- If the comment appears on Rip Off Report, do nothing unless instructed differently by the head of PR.
- Category Responses:
- If there is a defective product complaint, do not respond and call the VP of Operations immediately.
- If the comment is about poor customer service, post the following scripted response and forward to the Consumer Retention Operator.
- If the complaint is about a blog post or hashtag, monitor the conversation and page the Director of Online Marketing.
- Contingency Instructions:
- If there is no response within 1 hour call the Marketing Director's emergency number.
- If the conversation involves 3 or more people, post the following scripted response and call the PR Manager.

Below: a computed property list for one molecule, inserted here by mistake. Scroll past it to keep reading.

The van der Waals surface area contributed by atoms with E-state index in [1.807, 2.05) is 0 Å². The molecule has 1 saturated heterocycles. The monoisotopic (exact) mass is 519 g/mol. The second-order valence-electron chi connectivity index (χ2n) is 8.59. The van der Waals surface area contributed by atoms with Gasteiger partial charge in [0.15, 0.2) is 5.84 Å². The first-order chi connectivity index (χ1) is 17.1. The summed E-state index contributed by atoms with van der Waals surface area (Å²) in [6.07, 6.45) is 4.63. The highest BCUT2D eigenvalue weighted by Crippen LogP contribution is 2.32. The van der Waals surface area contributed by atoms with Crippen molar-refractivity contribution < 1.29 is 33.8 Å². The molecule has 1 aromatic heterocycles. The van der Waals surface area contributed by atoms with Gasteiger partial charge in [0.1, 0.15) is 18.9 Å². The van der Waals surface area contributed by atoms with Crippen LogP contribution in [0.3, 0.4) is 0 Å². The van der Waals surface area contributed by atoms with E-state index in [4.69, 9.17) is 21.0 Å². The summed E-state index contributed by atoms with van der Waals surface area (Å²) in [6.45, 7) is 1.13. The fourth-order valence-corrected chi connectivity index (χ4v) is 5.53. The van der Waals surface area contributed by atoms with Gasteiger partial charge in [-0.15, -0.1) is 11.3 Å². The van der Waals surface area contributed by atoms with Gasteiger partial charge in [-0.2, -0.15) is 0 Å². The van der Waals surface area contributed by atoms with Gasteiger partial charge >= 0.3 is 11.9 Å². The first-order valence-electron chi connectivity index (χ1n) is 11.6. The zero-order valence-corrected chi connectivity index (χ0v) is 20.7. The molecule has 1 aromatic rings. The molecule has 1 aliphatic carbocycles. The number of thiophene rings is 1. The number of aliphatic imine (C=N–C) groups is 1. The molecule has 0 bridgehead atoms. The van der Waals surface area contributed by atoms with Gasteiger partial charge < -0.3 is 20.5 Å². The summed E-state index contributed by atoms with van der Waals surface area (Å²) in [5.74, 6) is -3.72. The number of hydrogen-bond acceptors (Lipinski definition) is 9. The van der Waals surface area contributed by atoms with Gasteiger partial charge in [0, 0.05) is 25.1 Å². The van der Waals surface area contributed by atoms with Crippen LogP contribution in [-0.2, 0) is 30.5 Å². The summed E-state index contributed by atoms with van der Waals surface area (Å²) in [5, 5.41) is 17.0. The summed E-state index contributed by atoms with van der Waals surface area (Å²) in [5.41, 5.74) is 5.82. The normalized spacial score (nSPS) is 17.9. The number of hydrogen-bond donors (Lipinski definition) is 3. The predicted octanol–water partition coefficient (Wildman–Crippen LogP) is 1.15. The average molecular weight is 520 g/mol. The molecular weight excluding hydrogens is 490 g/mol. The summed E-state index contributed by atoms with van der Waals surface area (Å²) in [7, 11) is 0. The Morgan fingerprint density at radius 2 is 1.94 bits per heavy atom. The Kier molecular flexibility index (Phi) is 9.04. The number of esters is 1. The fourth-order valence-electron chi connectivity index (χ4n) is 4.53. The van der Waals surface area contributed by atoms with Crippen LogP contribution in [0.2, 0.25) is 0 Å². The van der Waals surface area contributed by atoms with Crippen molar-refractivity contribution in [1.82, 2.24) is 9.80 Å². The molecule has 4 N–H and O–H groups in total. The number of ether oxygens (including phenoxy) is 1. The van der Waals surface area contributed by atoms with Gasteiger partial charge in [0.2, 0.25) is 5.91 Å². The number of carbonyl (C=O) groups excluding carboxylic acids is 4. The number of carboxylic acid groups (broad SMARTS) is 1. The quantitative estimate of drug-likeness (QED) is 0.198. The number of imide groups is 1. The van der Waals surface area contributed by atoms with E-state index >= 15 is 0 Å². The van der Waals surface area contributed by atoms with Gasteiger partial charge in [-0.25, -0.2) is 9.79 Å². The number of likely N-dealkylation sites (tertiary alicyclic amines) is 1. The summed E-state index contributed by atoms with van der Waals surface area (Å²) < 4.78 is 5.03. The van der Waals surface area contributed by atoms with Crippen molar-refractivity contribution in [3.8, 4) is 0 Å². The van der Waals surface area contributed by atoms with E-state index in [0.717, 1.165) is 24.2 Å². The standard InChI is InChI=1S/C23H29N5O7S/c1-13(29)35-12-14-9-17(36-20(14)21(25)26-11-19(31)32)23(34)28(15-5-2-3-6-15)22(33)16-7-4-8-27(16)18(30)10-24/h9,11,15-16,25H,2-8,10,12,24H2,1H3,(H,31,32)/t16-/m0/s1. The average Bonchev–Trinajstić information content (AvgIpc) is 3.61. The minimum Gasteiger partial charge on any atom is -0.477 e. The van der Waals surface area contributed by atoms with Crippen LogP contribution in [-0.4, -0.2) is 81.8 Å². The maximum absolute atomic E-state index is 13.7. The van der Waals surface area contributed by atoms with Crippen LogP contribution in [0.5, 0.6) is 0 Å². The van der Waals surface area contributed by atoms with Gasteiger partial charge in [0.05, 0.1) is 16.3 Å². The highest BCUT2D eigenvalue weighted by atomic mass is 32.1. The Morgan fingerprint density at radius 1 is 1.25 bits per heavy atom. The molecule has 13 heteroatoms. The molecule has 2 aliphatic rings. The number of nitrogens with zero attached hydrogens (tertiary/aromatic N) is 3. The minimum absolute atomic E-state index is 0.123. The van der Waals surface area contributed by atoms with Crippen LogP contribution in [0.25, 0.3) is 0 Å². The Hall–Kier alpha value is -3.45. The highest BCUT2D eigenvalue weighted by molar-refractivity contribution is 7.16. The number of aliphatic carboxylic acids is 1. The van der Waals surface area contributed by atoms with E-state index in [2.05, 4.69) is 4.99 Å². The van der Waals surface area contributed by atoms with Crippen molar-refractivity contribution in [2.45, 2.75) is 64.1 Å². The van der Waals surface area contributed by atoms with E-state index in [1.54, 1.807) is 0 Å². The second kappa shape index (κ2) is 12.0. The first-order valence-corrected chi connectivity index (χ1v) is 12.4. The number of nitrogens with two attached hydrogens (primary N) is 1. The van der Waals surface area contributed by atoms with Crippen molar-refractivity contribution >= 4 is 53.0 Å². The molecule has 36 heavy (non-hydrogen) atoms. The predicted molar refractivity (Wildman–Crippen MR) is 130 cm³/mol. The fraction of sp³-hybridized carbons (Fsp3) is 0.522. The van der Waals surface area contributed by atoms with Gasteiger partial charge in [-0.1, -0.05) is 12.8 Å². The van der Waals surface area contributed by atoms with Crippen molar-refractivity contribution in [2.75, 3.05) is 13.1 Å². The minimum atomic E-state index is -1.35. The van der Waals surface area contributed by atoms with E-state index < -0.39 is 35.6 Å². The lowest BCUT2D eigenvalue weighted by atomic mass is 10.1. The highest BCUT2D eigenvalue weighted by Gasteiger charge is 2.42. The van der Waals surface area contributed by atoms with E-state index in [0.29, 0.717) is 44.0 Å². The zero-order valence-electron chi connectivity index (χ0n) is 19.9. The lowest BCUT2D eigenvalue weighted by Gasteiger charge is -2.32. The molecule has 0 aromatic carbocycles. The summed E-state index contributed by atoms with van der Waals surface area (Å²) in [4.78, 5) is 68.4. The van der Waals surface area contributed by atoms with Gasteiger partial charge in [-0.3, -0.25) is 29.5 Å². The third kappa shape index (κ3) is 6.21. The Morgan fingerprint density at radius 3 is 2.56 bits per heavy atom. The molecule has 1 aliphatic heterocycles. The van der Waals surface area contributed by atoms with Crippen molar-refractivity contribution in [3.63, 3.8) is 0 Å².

- Stop engagement if any of the following swear words are used by respondents more than once.
Using the above, one element of your online reputation defense policy may read:
If the comment appears on Twitter and it is a complaint about customer service, respond with: "We're sorry to hear you are having trouble. Please contact 1-800-555-5555 and we will resolve it ASAP!" Then follow the customer so they have the ability to DM. Call the Customer Service Manager if the complaint is identified during normal business hours. If the complaint is on a weekend or after business hours, Email the Customer Service Manager describing the problem and the Online Marketing Director. If a negative comment follows, do not post anything. If more than 1 negative comment follows, or more than 3 people become involved in the conversation, post this response: "Again, we're very sorry. Please contact us at 1-800-555-5555 or DM us so we can help!" If the conversation continues after the second response then call the Customer Relations Specialist on call, no matter what hour. If he or she does not respond within 30 minutes, call the Head of PR using the emergency number.